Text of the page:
“Dheepan,” Jacques Audiard’s winner of the Palme d’Or at the Cannes Film Festival, is a masterful tale of survival as well as a harrowing cautionary note about the perseverance of the violence of war. The story centers on Dheepan (Antonythasan Jesuthasan), a Tamal Tiger child soldier grown into leader during the final days before the movement is crushed by the Sri Lankan government. In the brutal defeat of the suicidal Tigers, no bloodshed is spared as their entire families are massacred in revenge for their rebellion and their own ruthless acts.
Showing a rare sense of self preservation, Dheepan escapes and makes it to a smuggler’s departure point. Here, the film takes the first of several stunning twists as the camera shifts to young Yalini (Kalieaswari Srinivasan) running through the refugee camp looking for a child.
At first, the search seems to be for her own child, but instead it is a search for any child. In the final moments as the crowd is boarding the escape vessel, Yalini grabs ten-year-old Illayaal (Claudine Vinasithamby) and runs for the landing. There she accosts Dheepan and declares they are a family; the family they will need to satisfy the authorities in France to obtain asylum.
This film is much more than an adapted novel. The lead Anthonythasan Jesuthasan trained and fought as a boy soldier with the Tamal Tigers until he was nineteen and was able to flee to France. He wrote his first novel, “Gorilla,” in 2001 about his experiences fighting for the Tigers in what is certainly one of the most brutal conflicts in history. In France the struggle goes on and the few soldiers who miraculously escaped beheading by the authorities are expected to remain loyal to the cause.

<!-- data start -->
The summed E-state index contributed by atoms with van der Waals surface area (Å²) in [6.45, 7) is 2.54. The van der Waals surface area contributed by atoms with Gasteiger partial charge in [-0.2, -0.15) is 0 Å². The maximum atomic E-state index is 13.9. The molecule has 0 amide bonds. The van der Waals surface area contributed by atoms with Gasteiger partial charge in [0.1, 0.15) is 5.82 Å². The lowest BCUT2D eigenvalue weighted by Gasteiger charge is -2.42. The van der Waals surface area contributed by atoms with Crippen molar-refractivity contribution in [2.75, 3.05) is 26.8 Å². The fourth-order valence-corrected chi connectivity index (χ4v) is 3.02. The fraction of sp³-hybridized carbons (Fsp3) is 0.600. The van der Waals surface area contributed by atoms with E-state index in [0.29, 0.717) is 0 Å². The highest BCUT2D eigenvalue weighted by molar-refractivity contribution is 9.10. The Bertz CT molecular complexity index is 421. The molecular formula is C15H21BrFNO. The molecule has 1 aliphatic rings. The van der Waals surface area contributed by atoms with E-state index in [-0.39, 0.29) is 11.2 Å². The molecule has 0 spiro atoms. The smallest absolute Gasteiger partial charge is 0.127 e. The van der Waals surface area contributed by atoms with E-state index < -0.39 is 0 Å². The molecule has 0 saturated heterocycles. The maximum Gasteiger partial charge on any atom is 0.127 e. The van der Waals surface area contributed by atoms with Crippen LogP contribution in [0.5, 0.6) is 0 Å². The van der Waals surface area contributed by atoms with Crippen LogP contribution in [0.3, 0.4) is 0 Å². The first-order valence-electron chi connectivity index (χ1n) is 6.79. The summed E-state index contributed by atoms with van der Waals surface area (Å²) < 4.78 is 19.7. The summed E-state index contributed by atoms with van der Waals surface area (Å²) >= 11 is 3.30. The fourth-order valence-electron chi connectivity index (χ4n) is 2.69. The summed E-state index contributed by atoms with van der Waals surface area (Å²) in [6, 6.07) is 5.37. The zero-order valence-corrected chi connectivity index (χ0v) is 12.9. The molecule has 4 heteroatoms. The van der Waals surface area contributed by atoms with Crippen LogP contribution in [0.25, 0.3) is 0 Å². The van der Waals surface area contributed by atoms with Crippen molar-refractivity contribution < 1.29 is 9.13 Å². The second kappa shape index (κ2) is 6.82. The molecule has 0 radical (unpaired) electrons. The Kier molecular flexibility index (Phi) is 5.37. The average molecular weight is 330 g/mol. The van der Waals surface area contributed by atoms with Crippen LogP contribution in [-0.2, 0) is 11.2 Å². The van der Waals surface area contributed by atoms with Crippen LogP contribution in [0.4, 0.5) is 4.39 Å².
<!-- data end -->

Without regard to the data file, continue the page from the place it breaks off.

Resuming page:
In France, the family is confronted with grinding poverty and persecution at the hands of local street gangs. Dheepan submerges his own war trauma and he, Yalini and Illayall seem to be making a go of it, barely.
When shots break out one day over a drug war among the locals, Dheepan can no longer keep his trauma in check. He will be challenged to the core to define who he is as a westerner and how far he will go defending his right to exist in a radically foreign environment.
The cinematography is the resettlement community is breathtaking. Director Jacques Audiard and DP Eponine Momenceau are able to capture the horrendous sights and sounds of the ramshackle, barely controlled mass of humanity in the shelter. It is a community drawn together by the knowledge and fear of something far worse, but society has turned its back on the refugees.
Thrown together as a makeshift family, the couple copes with their own emotions as they see their child growing up far too fast as they struggle to reconcile long imbedded loyalties with a chancy live in their new country. Sometimes it seems the lucky were the ones who did not survive the war.
. . .
Join us on Facebook at